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This is my first question on here. I am good at programming but am a little stuck when it comes to electronics and connecting two circuits together. I would like to interface a spa controller with 3 basic elements - increase temperature button, decrease temperature button and “currently heating” LED. The MCU I am using runs on 3.3V and the physical controller runs on low voltage (12v I think).

I can access the back of the PCB on the physical controller and can see the 2 push buttons pads behind each button. I also have access to the + - controlling the red LED. The voltage reading is 0.45v when the LED is turned on and -0.29v when the LED is turned off. Logically to me there is a voltage change detected on my multimeter so there must be a way to interface this to an input of 1 or 0 on the micro. Also not sure if it helps but I got a reading of 135mA across the two pads while the LED was off.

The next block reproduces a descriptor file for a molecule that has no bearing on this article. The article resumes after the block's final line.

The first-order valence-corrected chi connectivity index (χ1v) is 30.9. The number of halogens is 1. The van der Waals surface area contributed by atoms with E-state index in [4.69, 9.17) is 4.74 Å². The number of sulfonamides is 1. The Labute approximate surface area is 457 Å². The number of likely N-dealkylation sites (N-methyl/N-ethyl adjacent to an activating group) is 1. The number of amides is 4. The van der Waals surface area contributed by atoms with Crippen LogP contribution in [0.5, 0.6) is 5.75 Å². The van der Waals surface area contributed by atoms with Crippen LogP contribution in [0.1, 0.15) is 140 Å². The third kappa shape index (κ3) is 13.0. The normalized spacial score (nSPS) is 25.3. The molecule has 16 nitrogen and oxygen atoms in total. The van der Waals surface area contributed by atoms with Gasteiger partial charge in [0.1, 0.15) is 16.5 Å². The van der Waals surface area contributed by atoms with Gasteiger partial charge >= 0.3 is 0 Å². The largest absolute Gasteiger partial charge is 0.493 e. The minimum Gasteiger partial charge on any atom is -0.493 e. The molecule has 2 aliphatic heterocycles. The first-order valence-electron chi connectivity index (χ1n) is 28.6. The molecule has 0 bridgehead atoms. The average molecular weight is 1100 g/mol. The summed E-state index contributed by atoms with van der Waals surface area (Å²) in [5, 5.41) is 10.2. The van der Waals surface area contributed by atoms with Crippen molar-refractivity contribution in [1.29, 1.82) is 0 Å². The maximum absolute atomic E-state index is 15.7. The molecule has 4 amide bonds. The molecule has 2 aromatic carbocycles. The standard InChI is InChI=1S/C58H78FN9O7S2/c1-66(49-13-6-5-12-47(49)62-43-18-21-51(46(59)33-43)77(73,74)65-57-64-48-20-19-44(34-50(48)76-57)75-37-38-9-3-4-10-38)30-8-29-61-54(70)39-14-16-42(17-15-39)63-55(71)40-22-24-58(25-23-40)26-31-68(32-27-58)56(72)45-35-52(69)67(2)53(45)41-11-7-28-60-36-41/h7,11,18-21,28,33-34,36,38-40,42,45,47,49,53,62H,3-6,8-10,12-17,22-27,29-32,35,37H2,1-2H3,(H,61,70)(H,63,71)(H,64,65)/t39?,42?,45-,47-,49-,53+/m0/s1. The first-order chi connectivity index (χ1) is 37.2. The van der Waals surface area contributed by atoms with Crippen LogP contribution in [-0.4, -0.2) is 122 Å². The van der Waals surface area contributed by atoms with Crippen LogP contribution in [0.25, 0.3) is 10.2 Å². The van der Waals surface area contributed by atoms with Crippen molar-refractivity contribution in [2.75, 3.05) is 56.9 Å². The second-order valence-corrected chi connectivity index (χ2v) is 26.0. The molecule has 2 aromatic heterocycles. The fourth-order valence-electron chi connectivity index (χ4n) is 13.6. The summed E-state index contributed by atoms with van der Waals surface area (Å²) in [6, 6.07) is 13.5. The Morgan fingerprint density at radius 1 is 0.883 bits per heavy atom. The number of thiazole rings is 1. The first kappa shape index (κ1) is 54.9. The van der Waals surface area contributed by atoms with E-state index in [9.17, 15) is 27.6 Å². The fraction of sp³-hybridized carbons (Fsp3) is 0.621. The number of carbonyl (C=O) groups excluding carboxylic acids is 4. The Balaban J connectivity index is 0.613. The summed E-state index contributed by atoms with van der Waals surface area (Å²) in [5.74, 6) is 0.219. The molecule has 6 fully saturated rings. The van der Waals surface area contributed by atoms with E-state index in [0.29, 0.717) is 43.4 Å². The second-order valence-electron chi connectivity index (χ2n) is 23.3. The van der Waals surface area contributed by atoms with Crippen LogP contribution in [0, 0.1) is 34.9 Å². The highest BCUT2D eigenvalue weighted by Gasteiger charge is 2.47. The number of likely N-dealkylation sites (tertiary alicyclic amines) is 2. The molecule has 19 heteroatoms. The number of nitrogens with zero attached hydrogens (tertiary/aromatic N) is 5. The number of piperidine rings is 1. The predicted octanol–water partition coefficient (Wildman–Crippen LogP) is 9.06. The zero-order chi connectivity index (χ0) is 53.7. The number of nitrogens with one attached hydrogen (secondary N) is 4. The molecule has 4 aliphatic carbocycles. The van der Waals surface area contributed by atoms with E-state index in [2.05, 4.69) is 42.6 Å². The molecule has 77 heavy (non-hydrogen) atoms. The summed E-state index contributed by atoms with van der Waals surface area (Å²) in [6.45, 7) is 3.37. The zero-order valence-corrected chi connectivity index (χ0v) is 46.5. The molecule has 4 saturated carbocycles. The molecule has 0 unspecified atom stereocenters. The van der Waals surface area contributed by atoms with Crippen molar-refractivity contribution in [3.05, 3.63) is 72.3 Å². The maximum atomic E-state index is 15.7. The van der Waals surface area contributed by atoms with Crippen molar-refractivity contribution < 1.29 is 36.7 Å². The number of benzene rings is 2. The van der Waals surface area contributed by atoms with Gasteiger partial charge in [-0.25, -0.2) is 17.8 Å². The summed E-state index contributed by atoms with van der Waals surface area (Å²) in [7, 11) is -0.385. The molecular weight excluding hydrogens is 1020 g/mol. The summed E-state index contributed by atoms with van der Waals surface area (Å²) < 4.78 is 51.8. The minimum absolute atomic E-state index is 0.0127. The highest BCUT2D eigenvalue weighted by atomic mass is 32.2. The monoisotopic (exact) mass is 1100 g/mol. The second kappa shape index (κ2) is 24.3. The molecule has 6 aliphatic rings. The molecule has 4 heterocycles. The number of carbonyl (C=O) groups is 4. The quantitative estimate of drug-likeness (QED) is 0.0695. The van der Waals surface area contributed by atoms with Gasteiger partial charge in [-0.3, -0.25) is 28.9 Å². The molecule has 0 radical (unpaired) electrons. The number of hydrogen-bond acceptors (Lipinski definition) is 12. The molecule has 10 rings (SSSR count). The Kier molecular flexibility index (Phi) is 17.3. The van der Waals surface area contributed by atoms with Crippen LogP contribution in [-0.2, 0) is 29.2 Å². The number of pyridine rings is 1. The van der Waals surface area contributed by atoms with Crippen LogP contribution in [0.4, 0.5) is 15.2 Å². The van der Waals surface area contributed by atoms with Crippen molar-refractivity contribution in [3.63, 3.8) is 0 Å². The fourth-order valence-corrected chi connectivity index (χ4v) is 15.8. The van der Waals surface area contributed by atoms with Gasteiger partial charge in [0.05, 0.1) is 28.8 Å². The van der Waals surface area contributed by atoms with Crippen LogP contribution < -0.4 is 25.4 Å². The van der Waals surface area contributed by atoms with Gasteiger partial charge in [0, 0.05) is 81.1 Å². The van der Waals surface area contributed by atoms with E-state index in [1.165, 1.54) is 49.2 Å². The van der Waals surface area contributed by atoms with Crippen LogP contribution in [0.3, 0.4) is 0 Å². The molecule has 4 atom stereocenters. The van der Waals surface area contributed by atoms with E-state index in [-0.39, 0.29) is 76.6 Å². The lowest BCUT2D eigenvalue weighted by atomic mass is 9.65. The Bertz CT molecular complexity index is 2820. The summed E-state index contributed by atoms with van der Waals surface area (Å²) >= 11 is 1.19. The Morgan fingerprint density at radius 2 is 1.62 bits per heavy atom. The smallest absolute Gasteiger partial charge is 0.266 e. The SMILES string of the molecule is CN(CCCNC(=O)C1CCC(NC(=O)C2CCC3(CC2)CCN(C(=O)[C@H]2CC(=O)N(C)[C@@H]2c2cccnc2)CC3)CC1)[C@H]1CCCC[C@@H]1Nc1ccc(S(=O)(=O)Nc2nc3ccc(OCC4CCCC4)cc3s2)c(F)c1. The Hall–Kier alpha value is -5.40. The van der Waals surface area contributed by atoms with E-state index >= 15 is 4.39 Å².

The button pads are joined when I hit the key on the front of the controller unit. I would like the ability to simulate a button press from the micro (so I can change the temp up and down from the micro). I would also like the ability to sense if someone has pressed the physical button so I can update the current temp stored in the micro to keep them in sync. I realize this would require 4 pins (2 for input to the micro and 2 for output from the micro).